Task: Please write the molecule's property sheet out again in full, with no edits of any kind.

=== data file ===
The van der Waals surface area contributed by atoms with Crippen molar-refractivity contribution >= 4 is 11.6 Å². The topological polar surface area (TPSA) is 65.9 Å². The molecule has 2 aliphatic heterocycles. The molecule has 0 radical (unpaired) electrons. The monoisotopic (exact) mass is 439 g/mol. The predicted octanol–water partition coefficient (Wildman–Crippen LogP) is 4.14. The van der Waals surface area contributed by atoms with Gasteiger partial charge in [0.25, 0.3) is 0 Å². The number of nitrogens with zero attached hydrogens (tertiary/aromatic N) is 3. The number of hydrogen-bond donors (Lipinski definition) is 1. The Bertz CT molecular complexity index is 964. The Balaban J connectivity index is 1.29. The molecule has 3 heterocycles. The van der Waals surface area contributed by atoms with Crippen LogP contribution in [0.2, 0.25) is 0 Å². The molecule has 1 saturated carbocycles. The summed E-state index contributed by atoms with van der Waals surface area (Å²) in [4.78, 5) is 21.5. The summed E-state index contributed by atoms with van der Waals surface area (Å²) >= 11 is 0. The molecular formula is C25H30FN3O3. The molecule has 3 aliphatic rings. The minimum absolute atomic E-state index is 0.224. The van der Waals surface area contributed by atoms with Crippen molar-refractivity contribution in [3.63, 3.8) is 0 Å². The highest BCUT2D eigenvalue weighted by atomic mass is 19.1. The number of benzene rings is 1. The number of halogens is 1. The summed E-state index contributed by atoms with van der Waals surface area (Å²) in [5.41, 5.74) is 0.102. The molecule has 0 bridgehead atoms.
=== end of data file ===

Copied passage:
The van der Waals surface area contributed by atoms with Crippen molar-refractivity contribution >= 4 is 11.6 Å². The topological polar surface area (TPSA) is 65.9 Å². The molecule has 2 aliphatic heterocycles. The molecule has 0 radical (unpaired) electrons. The monoisotopic (exact) mass is 439 g/mol. The predicted octanol–water partition coefficient (Wildman–Crippen LogP) is 4.14. The van der Waals surface area contributed by atoms with Gasteiger partial charge in [0.25, 0.3) is 0 Å². The number of nitrogens with zero attached hydrogens (tertiary/aromatic N) is 3. The number of hydrogen-bond donors (Lipinski definition) is 1. The Bertz CT molecular complexity index is 964. The Balaban J connectivity index is 1.29. The molecule has 3 heterocycles. The van der Waals surface area contributed by atoms with Crippen LogP contribution in [0.2, 0.25) is 0 Å². The molecule has 1 saturated carbocycles. The summed E-state index contributed by atoms with van der Waals surface area (Å²) in [4.78, 5) is 21.5. The summed E-state index contributed by atoms with van der Waals surface area (Å²) >= 11 is 0. The molecular formula is C25H30FN3O3. The molecule has 3 aliphatic rings. The minimum absolute atomic E-state index is 0.224. The van der Waals surface area contributed by atoms with Crippen molar-refractivity contribution in [3.63, 3.8) is 0 Å². The highest BCUT2D eigenvalue weighted by atomic mass is 19.1. The number of benzene rings is 1. The number of halogens is 1. The summed E-state index contributed by atoms with van der Waals surface area (Å²) in [5.41, 5.74) is 0.102. The molecule has 0 bridgehead atoms.